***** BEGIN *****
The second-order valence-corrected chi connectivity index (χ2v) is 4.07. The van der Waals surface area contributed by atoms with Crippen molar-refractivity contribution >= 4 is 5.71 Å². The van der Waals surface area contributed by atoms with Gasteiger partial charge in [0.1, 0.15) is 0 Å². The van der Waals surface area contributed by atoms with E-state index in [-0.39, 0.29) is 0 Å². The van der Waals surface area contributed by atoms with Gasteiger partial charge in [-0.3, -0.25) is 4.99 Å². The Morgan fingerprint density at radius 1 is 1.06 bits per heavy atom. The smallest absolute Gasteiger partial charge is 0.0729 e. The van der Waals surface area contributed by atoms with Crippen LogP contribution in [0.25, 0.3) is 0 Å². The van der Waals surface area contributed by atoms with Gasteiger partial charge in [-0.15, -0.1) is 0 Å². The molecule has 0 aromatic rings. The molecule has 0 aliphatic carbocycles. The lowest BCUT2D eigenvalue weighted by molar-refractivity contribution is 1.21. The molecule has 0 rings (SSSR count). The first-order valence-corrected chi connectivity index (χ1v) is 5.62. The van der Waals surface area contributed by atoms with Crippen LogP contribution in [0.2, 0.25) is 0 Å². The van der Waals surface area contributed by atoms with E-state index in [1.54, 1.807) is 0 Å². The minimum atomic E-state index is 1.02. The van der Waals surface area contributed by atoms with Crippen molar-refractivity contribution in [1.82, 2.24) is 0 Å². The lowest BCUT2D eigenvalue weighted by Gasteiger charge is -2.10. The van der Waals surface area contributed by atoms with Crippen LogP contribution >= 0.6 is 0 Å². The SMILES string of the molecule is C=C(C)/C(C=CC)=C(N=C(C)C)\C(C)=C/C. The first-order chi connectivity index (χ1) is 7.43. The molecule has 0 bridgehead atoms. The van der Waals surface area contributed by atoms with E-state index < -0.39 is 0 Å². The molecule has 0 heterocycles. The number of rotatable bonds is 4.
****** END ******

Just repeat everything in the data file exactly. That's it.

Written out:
The second-order valence-corrected chi connectivity index (χ2v) is 4.07. The van der Waals surface area contributed by atoms with Crippen molar-refractivity contribution >= 4 is 5.71 Å². The van der Waals surface area contributed by atoms with Gasteiger partial charge in [0.1, 0.15) is 0 Å². The van der Waals surface area contributed by atoms with E-state index in [-0.39, 0.29) is 0 Å². The van der Waals surface area contributed by atoms with Gasteiger partial charge in [-0.3, -0.25) is 4.99 Å². The Morgan fingerprint density at radius 1 is 1.06 bits per heavy atom. The smallest absolute Gasteiger partial charge is 0.0729 e. The van der Waals surface area contributed by atoms with Crippen LogP contribution in [0.25, 0.3) is 0 Å². The van der Waals surface area contributed by atoms with Gasteiger partial charge in [-0.15, -0.1) is 0 Å². The molecule has 0 aromatic rings. The molecule has 0 aliphatic carbocycles. The lowest BCUT2D eigenvalue weighted by molar-refractivity contribution is 1.21. The molecule has 0 rings (SSSR count). The first-order valence-corrected chi connectivity index (χ1v) is 5.62. The van der Waals surface area contributed by atoms with Crippen LogP contribution in [0.2, 0.25) is 0 Å². The van der Waals surface area contributed by atoms with E-state index in [1.54, 1.807) is 0 Å². The minimum atomic E-state index is 1.02. The van der Waals surface area contributed by atoms with Crippen molar-refractivity contribution in [1.82, 2.24) is 0 Å². The lowest BCUT2D eigenvalue weighted by Gasteiger charge is -2.10. The van der Waals surface area contributed by atoms with Crippen LogP contribution >= 0.6 is 0 Å². The SMILES string of the molecule is C=C(C)/C(C=CC)=C(N=C(C)C)\C(C)=C/C. The first-order chi connectivity index (χ1) is 7.43. The molecule has 0 bridgehead atoms. The van der Waals surface area contributed by atoms with E-state index < -0.39 is 0 Å². The molecule has 0 heterocycles. The number of rotatable bonds is 4.